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Here's my take on Hillenbrand's third quarter, cross-posted from MDP.

High-Level Takeaways (scroll down for more detail)

When I outlined potential risk factors for Hillenbrand (NYSE: HI), I never considered that people might stop dying. But North American death rates fell for the third consecutive quarter, dragging down sales and profitability at Hillenbrand's Batesville Casket segment.

As we learned from the Final Destination quadrilogy, while death can be deferred, it cannot be avoided indefinitely. Eventually, death rates will revert to the mean, and many of the deceased will be buried in Batesville's products. In the meantime, Batesville is streamlining its operations to remain profitable during the downturn, but still retain the ability to ramp up production when demand returns.

The bottom line is I'm not at all concerned about Batesville. This segment will continue producing free cash flow for a long, long time, which Hillenbrand will redeploy into businesses with superior growth prospects.

Speaking of which...

Hillenbrand's Process Equipment Group continues to kick butt. This segment enjoyed revenue growth of 53% over the prior-year period (5% organic growth), and backlog grew 3% during the quarter to $140M. The Process Equipment Group now represents nearly 40% of total revenue, and over a third of total EBITDA.

Growth may slow in the short-term due to the global economic malaise and shifts in the U.S. energy sector, but I'm very excited about this segment's long-term potential.

The Foolish Bottom Line
Despite macro headwinds, Hillenbrand continues to execute well, taking costs out of its operations, and positioning the company for long-term growth. I continue to believe that this is a well-run company trading at a very attractive price.

Detailed Takeaways

Process Equipment Group

Great growth from the Process Equipment Group (53% overall, 5% organic). PEG now contributes nearly 40% of total revenue and more than 33% of total EBITDA. This segment also adds nice geographic diversity -- 17% of total revenue now comes from outside the U.S.

There is obviously much uncertainty due to deteriorating economic conditions in Europe and China. However, the PEG is seeing strong growth in China -- simply because it hasn't had much of a presence there until very recently.

Domestically, businesses is softening a bit. The U.S. has been switching power generation from coal to natural gas. Since PEG sells equipment that crushes big chunks of coal into tiny pieces, this has impacted results. Much of that business is higher-margin spare parts -- as you might imagine, machinery that crushes coal tends to wear out quickly.

While demand for coal is weak in America, it is picking up in China and Russia. This is an encouraging sign.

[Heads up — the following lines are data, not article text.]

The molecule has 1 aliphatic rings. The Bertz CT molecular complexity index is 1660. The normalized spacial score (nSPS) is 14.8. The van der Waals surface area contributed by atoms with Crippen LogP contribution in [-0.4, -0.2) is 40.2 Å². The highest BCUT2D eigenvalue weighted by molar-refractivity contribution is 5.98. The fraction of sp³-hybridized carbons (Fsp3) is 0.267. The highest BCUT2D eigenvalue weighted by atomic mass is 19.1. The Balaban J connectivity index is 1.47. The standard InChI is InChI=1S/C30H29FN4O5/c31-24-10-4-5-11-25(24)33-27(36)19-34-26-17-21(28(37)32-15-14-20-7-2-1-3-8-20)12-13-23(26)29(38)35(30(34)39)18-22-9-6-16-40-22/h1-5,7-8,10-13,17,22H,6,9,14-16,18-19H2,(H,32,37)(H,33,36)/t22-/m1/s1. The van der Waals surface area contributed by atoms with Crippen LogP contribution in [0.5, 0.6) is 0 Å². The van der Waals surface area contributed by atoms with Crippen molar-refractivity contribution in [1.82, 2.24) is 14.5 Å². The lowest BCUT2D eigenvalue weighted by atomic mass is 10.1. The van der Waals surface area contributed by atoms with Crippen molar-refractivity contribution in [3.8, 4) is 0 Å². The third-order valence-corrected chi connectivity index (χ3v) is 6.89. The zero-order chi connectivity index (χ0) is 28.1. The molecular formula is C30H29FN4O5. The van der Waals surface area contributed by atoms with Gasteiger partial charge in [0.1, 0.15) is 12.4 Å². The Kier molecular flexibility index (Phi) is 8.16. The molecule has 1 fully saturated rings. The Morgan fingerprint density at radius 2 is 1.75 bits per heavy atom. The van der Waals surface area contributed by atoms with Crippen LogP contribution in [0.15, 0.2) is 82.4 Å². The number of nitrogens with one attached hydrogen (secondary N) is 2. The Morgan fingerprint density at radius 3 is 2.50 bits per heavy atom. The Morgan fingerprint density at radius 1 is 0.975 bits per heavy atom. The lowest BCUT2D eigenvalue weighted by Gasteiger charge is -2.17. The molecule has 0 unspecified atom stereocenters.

And the shift to nat gas isn't all bad. Drilling for nat gas drives use of proppants -- and PEG sells equipment that produces those proppants. And thanks to cheap nat gas prices, U.S. plastics production should increase, which gives PEG extra upside.

Basically, PEG has its fingers in a lot of pies. Strong demand in certain areas will compensate for weaker demand elsewhere.


Fewer people dying is good news for humanity, but bad news for Batesville. Additionally, the ongoing shift to cremation continues to impact sales. Management estimates that the cremation rate increased by about 160 bps, slightly higher than the long-term trend of 120 bps.

Margins for this segment came in well below historical levels. Batesville is seeing "a substantial level of discounting from our competitors" due to excess inventory throughout the industry.

I love this quote: "we are not going to let our business erode, nor are we going to give it away. Batesville's management team has taken swift and thoughtful actions that reduce costs and preserve the high-quality standards to which they are committed and that their customers deserve."

Batesville is restructuring (consolidating shifts, cutting workforce) to cope with the lower levels of demand. The company expects to realize annual savings of about $5M, and claims that it will still be able to respond quickly when demand returns. I love this organization's commitment to lean, efficient business.


An acquisition is coming; it is just a matter of time. Management will reallocate the cash flows from Batesville to opportunities that provide greater growth opportunities and geographic diversification. I bet we'll see a tuck-in acquisition that will add a new product or geographic territory to the PEG.

Management continues to carefully evaluate potential acquisition candidates. They're dedicated to finding the right fit -- both from a business and cultural perspective. "We are kissing a lot of frogs."

Thanks for reading,

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